science on track

Tebogo Monama

Tebogo Monama

A physical science laboratory to serve schools in Gauteng was launched this week.

The project, called the Gauteng South Centre and Laboratory, was launched in Observatory, Johannesburg, by the Technology Research Activity Centre of South Africa (Trac SA).

The fixed science laboratory is the first of it kind to be launched in Gauteng and built on the land where the Johannesburg Observatory stands.

Trac SA supplies Physical Science services to private and public high school pupils and teachers by providing fixed science centres and mobile laboratory units.

The organisation was founded in 1994 by Professor Fred Hugo, who adapted it from the US version, Transportation Research Activity Centre.

Trac SA is a non-profit organisation with the objective of enabling and encouraging South African school leavers to enter careers in science, engineering and technology.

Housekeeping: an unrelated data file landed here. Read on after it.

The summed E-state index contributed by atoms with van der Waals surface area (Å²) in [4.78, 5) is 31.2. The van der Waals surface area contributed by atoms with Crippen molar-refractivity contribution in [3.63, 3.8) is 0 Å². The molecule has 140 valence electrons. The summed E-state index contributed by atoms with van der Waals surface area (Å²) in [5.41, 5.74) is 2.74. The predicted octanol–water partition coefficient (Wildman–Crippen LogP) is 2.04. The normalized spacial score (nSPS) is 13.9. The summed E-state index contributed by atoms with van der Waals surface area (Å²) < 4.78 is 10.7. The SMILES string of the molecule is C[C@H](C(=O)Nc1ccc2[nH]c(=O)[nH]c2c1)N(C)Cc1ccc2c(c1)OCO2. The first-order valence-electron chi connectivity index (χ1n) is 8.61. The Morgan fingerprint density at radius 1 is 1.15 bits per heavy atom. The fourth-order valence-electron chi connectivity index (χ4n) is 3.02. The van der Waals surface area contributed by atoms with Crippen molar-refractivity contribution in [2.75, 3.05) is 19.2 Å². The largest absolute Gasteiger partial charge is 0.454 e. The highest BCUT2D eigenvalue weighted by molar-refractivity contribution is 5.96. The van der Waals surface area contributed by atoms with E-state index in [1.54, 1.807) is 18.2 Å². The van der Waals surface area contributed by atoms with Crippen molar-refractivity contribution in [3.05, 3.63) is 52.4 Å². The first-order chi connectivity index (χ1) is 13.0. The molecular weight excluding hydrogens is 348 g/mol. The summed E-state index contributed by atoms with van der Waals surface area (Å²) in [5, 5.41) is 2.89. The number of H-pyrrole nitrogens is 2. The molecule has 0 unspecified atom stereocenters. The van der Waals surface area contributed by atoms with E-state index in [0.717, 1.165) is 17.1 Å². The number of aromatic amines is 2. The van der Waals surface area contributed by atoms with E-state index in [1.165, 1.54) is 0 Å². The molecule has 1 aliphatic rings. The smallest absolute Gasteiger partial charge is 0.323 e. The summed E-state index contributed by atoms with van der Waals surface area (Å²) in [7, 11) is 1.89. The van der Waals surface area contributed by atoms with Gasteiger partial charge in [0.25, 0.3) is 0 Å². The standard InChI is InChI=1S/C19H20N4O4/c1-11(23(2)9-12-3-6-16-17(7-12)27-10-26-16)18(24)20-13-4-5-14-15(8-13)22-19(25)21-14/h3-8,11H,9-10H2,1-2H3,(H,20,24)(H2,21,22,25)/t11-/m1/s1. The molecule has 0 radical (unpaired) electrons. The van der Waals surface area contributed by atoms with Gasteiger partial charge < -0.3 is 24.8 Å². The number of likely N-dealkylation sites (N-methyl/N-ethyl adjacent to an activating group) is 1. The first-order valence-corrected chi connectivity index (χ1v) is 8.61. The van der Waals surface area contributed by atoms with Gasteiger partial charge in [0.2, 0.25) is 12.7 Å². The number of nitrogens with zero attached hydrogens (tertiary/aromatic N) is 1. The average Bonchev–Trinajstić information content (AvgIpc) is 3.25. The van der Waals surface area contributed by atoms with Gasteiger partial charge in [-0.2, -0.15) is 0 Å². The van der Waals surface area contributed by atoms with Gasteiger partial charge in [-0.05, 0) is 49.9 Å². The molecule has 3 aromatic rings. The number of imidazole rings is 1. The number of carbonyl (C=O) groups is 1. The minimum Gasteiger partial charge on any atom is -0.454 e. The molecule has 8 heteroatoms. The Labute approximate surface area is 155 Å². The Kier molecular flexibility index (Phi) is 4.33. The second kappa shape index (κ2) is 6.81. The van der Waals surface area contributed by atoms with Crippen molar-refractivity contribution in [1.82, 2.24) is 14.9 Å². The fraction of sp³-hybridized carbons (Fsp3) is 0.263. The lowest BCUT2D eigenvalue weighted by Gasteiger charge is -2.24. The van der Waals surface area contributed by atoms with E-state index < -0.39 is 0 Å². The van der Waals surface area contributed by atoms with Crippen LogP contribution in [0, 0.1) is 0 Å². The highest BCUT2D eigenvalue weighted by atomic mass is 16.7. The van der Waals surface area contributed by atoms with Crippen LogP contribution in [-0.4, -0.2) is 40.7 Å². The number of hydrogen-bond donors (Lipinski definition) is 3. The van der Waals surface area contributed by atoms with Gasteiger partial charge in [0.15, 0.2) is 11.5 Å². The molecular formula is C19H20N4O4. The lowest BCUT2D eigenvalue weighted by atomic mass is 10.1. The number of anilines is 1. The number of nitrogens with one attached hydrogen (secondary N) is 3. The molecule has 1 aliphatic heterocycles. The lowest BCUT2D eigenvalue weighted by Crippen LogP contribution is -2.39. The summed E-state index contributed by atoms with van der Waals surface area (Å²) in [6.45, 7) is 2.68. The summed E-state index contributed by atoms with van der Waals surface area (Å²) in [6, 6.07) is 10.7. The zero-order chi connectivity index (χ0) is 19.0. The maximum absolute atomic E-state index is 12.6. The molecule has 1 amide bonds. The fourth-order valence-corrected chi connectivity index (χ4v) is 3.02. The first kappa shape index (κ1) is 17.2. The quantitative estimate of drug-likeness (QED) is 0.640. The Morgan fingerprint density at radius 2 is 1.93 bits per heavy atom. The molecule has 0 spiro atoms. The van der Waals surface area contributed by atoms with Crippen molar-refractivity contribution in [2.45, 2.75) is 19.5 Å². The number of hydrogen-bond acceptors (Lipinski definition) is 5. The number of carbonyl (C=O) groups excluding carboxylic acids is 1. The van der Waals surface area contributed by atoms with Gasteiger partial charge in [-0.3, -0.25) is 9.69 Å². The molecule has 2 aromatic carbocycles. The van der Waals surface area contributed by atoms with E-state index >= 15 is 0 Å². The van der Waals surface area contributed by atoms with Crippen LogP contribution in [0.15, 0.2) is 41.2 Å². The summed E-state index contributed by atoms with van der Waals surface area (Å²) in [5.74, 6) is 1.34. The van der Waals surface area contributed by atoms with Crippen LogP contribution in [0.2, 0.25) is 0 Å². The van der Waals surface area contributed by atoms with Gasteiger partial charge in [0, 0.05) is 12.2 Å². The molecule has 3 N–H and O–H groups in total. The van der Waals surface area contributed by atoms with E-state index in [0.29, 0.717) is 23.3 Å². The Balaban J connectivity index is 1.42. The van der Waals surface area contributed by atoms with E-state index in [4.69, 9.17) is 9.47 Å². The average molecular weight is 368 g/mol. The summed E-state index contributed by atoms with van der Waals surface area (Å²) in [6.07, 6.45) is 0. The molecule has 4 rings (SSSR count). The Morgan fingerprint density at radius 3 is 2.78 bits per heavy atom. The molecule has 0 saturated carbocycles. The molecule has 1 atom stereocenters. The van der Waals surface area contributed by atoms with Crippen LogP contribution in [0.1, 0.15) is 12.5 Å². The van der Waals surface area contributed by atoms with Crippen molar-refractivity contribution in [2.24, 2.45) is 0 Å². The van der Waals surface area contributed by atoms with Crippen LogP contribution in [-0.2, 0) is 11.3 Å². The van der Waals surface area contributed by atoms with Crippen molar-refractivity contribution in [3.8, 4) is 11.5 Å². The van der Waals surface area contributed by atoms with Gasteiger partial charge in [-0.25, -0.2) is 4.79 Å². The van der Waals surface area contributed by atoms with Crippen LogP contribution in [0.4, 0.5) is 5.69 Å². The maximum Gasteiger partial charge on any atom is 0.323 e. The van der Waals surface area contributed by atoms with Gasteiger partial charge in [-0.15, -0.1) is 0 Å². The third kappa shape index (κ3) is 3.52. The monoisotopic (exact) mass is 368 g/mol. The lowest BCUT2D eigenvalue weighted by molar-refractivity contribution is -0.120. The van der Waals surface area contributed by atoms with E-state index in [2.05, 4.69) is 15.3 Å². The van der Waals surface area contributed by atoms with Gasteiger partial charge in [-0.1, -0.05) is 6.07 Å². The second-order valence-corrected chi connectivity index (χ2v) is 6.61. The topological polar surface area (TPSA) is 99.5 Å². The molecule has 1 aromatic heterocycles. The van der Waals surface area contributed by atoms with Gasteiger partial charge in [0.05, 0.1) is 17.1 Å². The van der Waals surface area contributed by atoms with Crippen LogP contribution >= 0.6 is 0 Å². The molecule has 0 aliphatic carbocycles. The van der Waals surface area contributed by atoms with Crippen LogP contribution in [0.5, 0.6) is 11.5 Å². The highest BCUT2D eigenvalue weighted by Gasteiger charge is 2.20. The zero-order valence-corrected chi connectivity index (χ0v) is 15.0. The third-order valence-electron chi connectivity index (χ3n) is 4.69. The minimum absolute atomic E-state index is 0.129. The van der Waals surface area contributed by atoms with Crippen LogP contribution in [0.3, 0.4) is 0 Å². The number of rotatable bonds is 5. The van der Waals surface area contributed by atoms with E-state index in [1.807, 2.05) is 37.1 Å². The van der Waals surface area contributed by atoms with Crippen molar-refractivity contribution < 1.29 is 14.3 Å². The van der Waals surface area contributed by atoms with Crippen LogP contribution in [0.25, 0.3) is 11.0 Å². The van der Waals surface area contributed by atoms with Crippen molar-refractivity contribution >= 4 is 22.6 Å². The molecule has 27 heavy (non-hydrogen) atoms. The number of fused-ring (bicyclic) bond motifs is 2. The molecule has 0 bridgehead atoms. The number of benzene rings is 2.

Beverley Damonse, director of the South African Agency for Science and Technology Advancement, said: "It is great to know that this project is in the same place where the first astronomy experiments in the country took place."

Damonse said that the centre would benefit about 300 schools that are within a 100km radius.

Hugo said schools were free to make an appointment with the centre to enable pupils and teachers to undergo training.

"We hope that the centre brings in a new era and helps in bridging a major gap in the school system and produces skilled people."

Gauteng education MEC Angie Motshekga said: "We are happy that the centre has been built in the hub of Johannesburg.

"It will have great spin-offs and lead to career growth."

In three sessions, pupils can do experiments for the year's curriculum. The fixed centre caters for pupils from Grade 10 to 12 and covers about 40 curriculum-based science experiments.

The labs are equipped with computers and the apparatus required for the experiments.

There are six TRAC centres, nine mobile laboratories, 10 satellite laboratories and four school laboratories in South Africa.

To watch a video of the labs please visit